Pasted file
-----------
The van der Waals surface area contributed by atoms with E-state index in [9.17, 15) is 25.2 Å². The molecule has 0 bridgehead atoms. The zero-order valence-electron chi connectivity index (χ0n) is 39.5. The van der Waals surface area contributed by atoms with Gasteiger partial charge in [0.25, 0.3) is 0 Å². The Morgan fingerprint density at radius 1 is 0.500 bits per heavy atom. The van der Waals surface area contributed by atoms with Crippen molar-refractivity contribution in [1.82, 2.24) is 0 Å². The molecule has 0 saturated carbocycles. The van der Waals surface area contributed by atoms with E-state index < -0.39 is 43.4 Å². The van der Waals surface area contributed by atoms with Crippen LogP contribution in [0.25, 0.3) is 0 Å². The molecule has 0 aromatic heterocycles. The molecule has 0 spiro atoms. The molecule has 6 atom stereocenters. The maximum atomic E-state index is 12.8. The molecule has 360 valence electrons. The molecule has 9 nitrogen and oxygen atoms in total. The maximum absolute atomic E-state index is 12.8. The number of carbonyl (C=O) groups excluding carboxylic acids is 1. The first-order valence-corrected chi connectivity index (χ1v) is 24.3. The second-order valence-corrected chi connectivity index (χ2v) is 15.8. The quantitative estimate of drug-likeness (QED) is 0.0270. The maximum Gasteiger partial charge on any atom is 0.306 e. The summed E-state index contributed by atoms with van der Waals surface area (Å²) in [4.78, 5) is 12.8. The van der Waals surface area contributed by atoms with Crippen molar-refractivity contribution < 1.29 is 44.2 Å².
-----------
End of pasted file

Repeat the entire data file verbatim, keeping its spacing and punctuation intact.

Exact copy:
The van der Waals surface area contributed by atoms with E-state index in [9.17, 15) is 25.2 Å². The molecule has 0 bridgehead atoms. The zero-order valence-electron chi connectivity index (χ0n) is 39.5. The van der Waals surface area contributed by atoms with Gasteiger partial charge in [0.25, 0.3) is 0 Å². The Morgan fingerprint density at radius 1 is 0.500 bits per heavy atom. The van der Waals surface area contributed by atoms with Crippen molar-refractivity contribution in [1.82, 2.24) is 0 Å². The molecule has 0 saturated carbocycles. The van der Waals surface area contributed by atoms with E-state index < -0.39 is 43.4 Å². The van der Waals surface area contributed by atoms with Crippen LogP contribution in [0.25, 0.3) is 0 Å². The molecule has 0 aromatic heterocycles. The molecule has 0 spiro atoms. The molecule has 6 atom stereocenters. The maximum atomic E-state index is 12.8. The molecule has 360 valence electrons. The molecule has 9 nitrogen and oxygen atoms in total. The maximum absolute atomic E-state index is 12.8. The number of carbonyl (C=O) groups excluding carboxylic acids is 1. The first-order valence-corrected chi connectivity index (χ1v) is 24.3. The second-order valence-corrected chi connectivity index (χ2v) is 15.8. The quantitative estimate of drug-likeness (QED) is 0.0270. The maximum Gasteiger partial charge on any atom is 0.306 e. The summed E-state index contributed by atoms with van der Waals surface area (Å²) in [4.78, 5) is 12.8. The van der Waals surface area contributed by atoms with Crippen molar-refractivity contribution < 1.29 is 44.2 Å².